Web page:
|Date:||2017 - 2020|
|Material:||Galvanised steel mesh and bespoke programmed lighting system|
|First exhibited:||Cube Theatre, Leicester 2017|
|Funding:||Arts Council England|
'Revolve' is an installation constructed by repeating three simple drawing marks: A straight line, a curve, and a twist.
In this installation Esther Rolinson not only extended these drawing principles into three dimensions but also as a live building process. Using pre-prepared galvanised steel mesh sheets, she made the forms letting the shapes rove organically, one following on from the other.
'Revolve' is a meditation on the transition from thunderous noise to silence. A visualisation of a voice powerfully punctuating the silence. We might imagine it splits apart a leaden tomb of energy and releases all that is held inside. It fills every part of the space, ricocheting through the air, climbing layer upon layer until it is exhausted in the atmosphere. In essence, it is the pure sensation of the build-up and dissipation of energy.
An immersive light dynamic installation made by a hand built structure derived directly from Esther Rolinson's drawings, its bounding rhythmic forms trace a flowing pattern of energy as it bursts into the air and dissolves.
Looking up, we can see a large storm cloud of glowing steel mesh forms echoing the movement of hands, like the motion in dance or martial art.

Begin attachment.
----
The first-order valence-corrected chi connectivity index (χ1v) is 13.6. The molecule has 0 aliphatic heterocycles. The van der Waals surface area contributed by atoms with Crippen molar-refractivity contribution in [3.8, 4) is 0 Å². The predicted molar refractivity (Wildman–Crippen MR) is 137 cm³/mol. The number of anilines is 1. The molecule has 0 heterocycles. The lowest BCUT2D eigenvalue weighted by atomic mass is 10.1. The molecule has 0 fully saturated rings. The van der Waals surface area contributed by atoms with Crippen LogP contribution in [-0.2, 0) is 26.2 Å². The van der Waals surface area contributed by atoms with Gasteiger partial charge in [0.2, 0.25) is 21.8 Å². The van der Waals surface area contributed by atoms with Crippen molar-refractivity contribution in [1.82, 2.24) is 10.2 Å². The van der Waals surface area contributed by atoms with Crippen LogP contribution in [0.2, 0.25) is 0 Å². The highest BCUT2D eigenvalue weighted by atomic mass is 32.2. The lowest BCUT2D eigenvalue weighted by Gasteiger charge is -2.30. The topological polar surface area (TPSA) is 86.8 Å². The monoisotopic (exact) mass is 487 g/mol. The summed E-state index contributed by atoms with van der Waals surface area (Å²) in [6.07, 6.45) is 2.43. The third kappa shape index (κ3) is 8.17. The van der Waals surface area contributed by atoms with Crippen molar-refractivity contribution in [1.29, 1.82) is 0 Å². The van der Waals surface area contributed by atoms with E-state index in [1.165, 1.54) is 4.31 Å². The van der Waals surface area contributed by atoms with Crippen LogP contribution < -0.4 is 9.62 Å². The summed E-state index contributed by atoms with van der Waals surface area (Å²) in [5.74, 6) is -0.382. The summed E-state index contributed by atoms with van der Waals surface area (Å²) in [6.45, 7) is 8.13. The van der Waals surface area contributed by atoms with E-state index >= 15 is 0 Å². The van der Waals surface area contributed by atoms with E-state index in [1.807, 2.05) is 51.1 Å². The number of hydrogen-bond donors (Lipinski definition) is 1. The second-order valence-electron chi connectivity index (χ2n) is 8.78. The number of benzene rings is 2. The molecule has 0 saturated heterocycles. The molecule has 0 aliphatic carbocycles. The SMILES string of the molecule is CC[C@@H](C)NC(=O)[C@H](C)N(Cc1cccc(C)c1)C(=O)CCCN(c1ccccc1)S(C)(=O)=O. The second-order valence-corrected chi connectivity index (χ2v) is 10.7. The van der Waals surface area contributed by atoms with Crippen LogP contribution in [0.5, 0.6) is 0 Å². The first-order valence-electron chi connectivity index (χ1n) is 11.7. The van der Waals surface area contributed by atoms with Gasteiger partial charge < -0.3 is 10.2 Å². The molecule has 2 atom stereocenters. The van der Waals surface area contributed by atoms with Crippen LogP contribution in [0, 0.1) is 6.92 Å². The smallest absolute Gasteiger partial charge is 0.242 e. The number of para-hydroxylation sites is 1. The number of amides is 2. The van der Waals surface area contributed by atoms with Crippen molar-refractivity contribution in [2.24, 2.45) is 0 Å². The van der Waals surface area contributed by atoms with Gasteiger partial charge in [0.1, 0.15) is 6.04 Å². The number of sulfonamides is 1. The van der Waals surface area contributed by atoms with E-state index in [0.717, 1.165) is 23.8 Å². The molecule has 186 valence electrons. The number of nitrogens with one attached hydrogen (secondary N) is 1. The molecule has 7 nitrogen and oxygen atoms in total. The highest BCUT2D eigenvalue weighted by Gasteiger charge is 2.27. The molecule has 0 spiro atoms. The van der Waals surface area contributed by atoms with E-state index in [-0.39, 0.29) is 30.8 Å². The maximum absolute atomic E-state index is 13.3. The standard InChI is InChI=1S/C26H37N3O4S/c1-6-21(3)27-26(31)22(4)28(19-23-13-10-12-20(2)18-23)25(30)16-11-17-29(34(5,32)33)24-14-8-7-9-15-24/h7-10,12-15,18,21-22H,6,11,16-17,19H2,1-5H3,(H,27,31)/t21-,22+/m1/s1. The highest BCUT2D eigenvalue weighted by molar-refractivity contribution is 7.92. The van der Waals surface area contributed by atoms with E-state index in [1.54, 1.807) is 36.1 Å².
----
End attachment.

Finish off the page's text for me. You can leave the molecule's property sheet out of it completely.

The shapes oscillate between states, washed with intricately embedded lights, changing from steely solidity to a dark undergrowth of shadows and sublime translucent colours. The light patterns continuously evolve using computer programming extracted from Esther drawings' structural patterns.
I wanted to see if I could create an artwork that expanded in a live space with that same spontaneous quality of a hand drawing
'Revolve' has a sophisticated lighting system that Esther Rolinson designed with technologist Luke Woodbury. It is programmed with movements from actions embedded in her drawings.
This aspect of the artwork has been developed in collaboration with artist and programmer Sean Clark. A drawing capture software written by Sean Clark is being used to understand and identify structures inside the original drawings that are not immediately apparent.
'Revolve' is an interdisciplinary artwork that can be related to new features in media art but also to the legacy of the drawing practice in art history.
It reflects a curiosity about structures embedded in human actions and sensations. The work makes use of a custom digital drawing tool made to accurately capture my drawings mark-making processes and replay them in real-time. Analysis of the drawing data makes it possible to extract rhythms from the images to create light sequences and reveal a deeper connection between hand made and digital construction processes, which eventually is transferred to a sculptural artwork.
Curve Theatre Leicester commissioned 'Revolve' for their ‘Inside Out’ Festival, 2017. Esther Rolinson built the structure as a suspended form high up in the glazed foyer area, like a giant metallic storm cloud hovering over the space.